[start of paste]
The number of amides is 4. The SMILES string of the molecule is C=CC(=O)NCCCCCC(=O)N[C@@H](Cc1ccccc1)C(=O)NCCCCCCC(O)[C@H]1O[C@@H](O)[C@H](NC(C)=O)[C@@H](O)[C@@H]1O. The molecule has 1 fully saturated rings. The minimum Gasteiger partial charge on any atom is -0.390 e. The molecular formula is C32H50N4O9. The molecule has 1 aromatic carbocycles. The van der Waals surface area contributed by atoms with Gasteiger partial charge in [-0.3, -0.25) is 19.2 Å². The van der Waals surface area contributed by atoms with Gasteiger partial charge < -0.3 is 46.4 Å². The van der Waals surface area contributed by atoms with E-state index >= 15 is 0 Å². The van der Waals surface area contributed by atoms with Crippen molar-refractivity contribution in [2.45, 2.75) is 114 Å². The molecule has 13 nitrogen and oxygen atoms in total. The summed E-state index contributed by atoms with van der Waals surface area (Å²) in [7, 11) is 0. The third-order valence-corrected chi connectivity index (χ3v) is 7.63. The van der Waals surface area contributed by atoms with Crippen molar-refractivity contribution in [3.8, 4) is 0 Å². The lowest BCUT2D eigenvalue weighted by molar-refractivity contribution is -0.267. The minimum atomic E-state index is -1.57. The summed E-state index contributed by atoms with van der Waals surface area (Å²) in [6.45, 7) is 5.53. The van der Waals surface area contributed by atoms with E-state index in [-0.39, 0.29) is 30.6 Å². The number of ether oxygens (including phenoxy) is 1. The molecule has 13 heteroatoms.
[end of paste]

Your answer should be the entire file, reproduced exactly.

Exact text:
The number of amides is 4. The SMILES string of the molecule is C=CC(=O)NCCCCCC(=O)N[C@@H](Cc1ccccc1)C(=O)NCCCCCCC(O)[C@H]1O[C@@H](O)[C@H](NC(C)=O)[C@@H](O)[C@@H]1O. The molecule has 1 fully saturated rings. The minimum Gasteiger partial charge on any atom is -0.390 e. The molecular formula is C32H50N4O9. The molecule has 1 aromatic carbocycles. The van der Waals surface area contributed by atoms with Gasteiger partial charge in [-0.3, -0.25) is 19.2 Å². The van der Waals surface area contributed by atoms with Gasteiger partial charge < -0.3 is 46.4 Å². The van der Waals surface area contributed by atoms with E-state index >= 15 is 0 Å². The van der Waals surface area contributed by atoms with Crippen molar-refractivity contribution in [2.45, 2.75) is 114 Å². The molecule has 13 nitrogen and oxygen atoms in total. The summed E-state index contributed by atoms with van der Waals surface area (Å²) in [7, 11) is 0. The third-order valence-corrected chi connectivity index (χ3v) is 7.63. The van der Waals surface area contributed by atoms with Crippen molar-refractivity contribution in [3.8, 4) is 0 Å². The lowest BCUT2D eigenvalue weighted by molar-refractivity contribution is -0.267. The minimum atomic E-state index is -1.57. The summed E-state index contributed by atoms with van der Waals surface area (Å²) in [6.45, 7) is 5.53. The van der Waals surface area contributed by atoms with E-state index in [-0.39, 0.29) is 30.6 Å². The number of ether oxygens (including phenoxy) is 1. The molecule has 13 heteroatoms.